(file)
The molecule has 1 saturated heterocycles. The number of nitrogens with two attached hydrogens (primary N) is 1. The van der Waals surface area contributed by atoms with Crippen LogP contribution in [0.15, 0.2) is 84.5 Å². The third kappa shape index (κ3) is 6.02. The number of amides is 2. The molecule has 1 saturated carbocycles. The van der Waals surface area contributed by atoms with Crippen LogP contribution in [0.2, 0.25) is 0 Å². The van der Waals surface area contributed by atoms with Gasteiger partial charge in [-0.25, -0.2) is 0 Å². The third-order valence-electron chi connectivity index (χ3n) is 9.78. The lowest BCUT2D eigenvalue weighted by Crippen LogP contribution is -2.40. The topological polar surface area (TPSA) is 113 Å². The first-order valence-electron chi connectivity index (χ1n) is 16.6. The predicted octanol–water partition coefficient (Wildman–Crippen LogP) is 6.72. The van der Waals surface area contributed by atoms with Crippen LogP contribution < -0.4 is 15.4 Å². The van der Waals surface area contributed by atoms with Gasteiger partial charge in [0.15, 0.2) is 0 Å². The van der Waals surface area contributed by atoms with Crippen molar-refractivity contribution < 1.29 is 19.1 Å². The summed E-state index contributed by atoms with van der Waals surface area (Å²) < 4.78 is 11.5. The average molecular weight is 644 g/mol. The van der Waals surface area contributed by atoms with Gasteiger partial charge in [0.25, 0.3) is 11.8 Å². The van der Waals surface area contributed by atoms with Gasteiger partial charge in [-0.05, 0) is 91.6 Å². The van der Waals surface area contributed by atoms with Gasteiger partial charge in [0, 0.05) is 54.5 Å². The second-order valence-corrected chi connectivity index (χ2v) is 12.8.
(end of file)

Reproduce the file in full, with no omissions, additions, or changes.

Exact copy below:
The molecule has 1 saturated heterocycles. The number of nitrogens with two attached hydrogens (primary N) is 1. The van der Waals surface area contributed by atoms with Crippen LogP contribution in [0.15, 0.2) is 84.5 Å². The third kappa shape index (κ3) is 6.02. The number of amides is 2. The molecule has 1 saturated carbocycles. The van der Waals surface area contributed by atoms with Crippen LogP contribution in [0.2, 0.25) is 0 Å². The van der Waals surface area contributed by atoms with Gasteiger partial charge in [-0.25, -0.2) is 0 Å². The third-order valence-electron chi connectivity index (χ3n) is 9.78. The lowest BCUT2D eigenvalue weighted by Crippen LogP contribution is -2.40. The topological polar surface area (TPSA) is 113 Å². The first-order valence-electron chi connectivity index (χ1n) is 16.6. The predicted octanol–water partition coefficient (Wildman–Crippen LogP) is 6.72. The van der Waals surface area contributed by atoms with Crippen LogP contribution < -0.4 is 15.4 Å². The van der Waals surface area contributed by atoms with Gasteiger partial charge in [0.15, 0.2) is 0 Å². The van der Waals surface area contributed by atoms with Crippen molar-refractivity contribution < 1.29 is 19.1 Å². The summed E-state index contributed by atoms with van der Waals surface area (Å²) < 4.78 is 11.5. The average molecular weight is 644 g/mol. The van der Waals surface area contributed by atoms with Gasteiger partial charge in [0.25, 0.3) is 11.8 Å². The van der Waals surface area contributed by atoms with Gasteiger partial charge in [-0.05, 0) is 91.6 Å². The van der Waals surface area contributed by atoms with Gasteiger partial charge in [0, 0.05) is 54.5 Å². The second-order valence-corrected chi connectivity index (χ2v) is 12.8.